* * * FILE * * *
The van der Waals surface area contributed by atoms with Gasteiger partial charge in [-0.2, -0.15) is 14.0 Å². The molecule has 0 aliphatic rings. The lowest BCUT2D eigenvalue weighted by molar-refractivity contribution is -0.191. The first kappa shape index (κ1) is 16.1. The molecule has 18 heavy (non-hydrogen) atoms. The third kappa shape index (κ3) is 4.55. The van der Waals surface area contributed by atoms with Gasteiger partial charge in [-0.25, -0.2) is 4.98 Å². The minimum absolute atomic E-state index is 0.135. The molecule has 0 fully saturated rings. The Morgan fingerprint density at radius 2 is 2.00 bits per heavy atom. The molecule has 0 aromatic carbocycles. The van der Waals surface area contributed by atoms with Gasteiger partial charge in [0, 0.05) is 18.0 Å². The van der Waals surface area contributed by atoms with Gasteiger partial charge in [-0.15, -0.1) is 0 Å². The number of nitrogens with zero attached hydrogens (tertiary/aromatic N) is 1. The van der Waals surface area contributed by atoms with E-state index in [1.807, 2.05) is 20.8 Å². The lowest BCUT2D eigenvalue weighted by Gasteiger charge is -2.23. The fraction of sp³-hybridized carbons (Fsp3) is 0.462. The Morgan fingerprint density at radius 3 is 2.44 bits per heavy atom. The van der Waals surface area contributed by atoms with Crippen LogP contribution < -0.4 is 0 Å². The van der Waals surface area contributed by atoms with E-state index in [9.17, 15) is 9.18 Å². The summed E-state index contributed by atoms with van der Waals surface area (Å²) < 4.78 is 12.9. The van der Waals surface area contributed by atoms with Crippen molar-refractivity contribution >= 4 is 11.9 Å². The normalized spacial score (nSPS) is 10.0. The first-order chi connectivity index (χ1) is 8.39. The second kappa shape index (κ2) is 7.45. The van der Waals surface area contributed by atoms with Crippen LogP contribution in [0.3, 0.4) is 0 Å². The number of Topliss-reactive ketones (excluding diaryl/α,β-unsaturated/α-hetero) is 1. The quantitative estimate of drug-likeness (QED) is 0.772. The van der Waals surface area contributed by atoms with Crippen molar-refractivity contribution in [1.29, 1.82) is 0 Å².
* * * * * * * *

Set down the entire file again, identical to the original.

The van der Waals surface area contributed by atoms with Gasteiger partial charge in [-0.2, -0.15) is 14.0 Å². The molecule has 0 aliphatic rings. The lowest BCUT2D eigenvalue weighted by molar-refractivity contribution is -0.191. The first kappa shape index (κ1) is 16.1. The molecule has 18 heavy (non-hydrogen) atoms. The third kappa shape index (κ3) is 4.55. The van der Waals surface area contributed by atoms with Gasteiger partial charge in [-0.25, -0.2) is 4.98 Å². The minimum absolute atomic E-state index is 0.135. The molecule has 0 fully saturated rings. The Morgan fingerprint density at radius 2 is 2.00 bits per heavy atom. The molecule has 0 aromatic carbocycles. The van der Waals surface area contributed by atoms with Gasteiger partial charge in [0, 0.05) is 18.0 Å². The van der Waals surface area contributed by atoms with Gasteiger partial charge in [-0.15, -0.1) is 0 Å². The number of nitrogens with zero attached hydrogens (tertiary/aromatic N) is 1. The van der Waals surface area contributed by atoms with E-state index in [1.807, 2.05) is 20.8 Å². The lowest BCUT2D eigenvalue weighted by Gasteiger charge is -2.23. The fraction of sp³-hybridized carbons (Fsp3) is 0.462. The Morgan fingerprint density at radius 3 is 2.44 bits per heavy atom. The van der Waals surface area contributed by atoms with Crippen LogP contribution < -0.4 is 0 Å². The van der Waals surface area contributed by atoms with E-state index in [9.17, 15) is 9.18 Å². The summed E-state index contributed by atoms with van der Waals surface area (Å²) < 4.78 is 12.9. The van der Waals surface area contributed by atoms with Crippen molar-refractivity contribution >= 4 is 11.9 Å². The normalized spacial score (nSPS) is 10.0. The first-order chi connectivity index (χ1) is 8.39. The second kappa shape index (κ2) is 7.45. The van der Waals surface area contributed by atoms with Crippen LogP contribution in [0.3, 0.4) is 0 Å². The number of Topliss-reactive ketones (excluding diaryl/α,β-unsaturated/α-hetero) is 1. The quantitative estimate of drug-likeness (QED) is 0.772. The van der Waals surface area contributed by atoms with Crippen molar-refractivity contribution in [1.29, 1.82) is 0 Å².